Hopefully someday I will have seeds to grow, but sounds like that may still be several years off.

Is there no way to get seeds from Kumara? I was reading about Edmonds cookbook of Kiwi cuisine after watching the latest dark cake recipe from Glen and Friends cooking on YouTube. Someone said Kumara is not just a sweet potato,  but an epic sweet potato.

But that got me thinking that surely those of you that live down under might have vastly different sweet potato germplasm than we do here in the states.

It also makes me wonder what germplasm one could get from the CIP potato genebank in Peru.

reed

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Re: Ipomoea batatas - breeding of Sweet Potato - Camote - New Zealand
« Reply #410 on: 2021-06-08, 08:31:05 AM »
There are almost too many separate sweet potato seed threads that it is hard to keep up to date. Would be nice if you all had one master thread.

Hopefully someday I will have seeds to grow, but sounds like that may still be several years off.

Is there no way to get seeds from Kumara? I was reading about Edmonds cookbook of Kiwi cuisine after watching the latest dark cake recipe from Glen and Friends cooking on YouTube. Someone said Kumara is not just a sweet potato,  but an epic sweet potato.

But that got me thinking that surely those of you that live down under might have vastly different sweet potato germplasm than we do here in the states.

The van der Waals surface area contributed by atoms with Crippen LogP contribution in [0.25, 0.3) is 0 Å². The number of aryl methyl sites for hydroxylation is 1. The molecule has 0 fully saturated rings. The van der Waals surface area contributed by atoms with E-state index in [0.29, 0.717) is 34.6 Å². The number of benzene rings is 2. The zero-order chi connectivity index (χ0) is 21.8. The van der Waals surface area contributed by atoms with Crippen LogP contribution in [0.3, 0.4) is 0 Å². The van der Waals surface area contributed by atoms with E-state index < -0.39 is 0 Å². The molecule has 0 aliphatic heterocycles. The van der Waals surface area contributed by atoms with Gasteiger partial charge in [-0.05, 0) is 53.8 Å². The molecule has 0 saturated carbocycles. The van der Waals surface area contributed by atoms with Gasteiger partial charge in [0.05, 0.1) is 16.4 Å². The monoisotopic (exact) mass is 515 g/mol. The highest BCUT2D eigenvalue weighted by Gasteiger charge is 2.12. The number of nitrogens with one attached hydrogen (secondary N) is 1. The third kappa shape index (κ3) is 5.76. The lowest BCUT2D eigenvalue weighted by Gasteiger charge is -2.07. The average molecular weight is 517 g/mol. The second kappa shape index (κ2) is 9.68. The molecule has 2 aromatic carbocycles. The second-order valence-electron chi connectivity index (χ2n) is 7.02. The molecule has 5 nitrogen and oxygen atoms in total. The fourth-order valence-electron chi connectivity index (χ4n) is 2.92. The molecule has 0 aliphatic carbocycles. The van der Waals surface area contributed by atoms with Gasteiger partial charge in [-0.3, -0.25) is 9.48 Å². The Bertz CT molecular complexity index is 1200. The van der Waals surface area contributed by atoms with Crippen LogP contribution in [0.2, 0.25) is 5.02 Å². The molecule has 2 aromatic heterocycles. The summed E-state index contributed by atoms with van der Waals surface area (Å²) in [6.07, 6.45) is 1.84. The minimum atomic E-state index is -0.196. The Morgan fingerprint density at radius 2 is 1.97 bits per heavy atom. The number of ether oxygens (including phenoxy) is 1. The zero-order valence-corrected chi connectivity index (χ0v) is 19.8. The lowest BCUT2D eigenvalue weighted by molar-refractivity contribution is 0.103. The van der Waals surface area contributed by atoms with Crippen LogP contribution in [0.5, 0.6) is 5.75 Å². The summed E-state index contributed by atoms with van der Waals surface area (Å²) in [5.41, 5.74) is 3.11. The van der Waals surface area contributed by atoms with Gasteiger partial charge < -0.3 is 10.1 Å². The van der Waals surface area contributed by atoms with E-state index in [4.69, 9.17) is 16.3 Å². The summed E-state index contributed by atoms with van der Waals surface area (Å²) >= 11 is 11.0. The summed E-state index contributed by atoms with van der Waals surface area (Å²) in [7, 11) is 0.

It also makes me wonder what germplasm one could get from the CIP potato genebank in Peru.

I kind of like having the separate threads.  As far as when seeds may be available it might be years but more like very few, certainly not several. 

whwoz

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Re: Ipomoea batatas - breeding of Sweet Potato - Camote - New Zealand
« Reply #411 on: 2021-06-09, 12:03:08 AM »
There are almost too many separate sweet potato seed threads that it is hard to keep up to date. Would be nice if you all had one master thread.

Hopefully someday I will have seeds to grow, but sounds like that may still be several years off.

Is there no way to get seeds from Kumara? I was reading about Edmonds cookbook of Kiwi cuisine after watching the latest dark cake recipe from Glen and Friends cooking on YouTube. Someone said Kumara is not just a sweet potato,  but an epic sweet potato.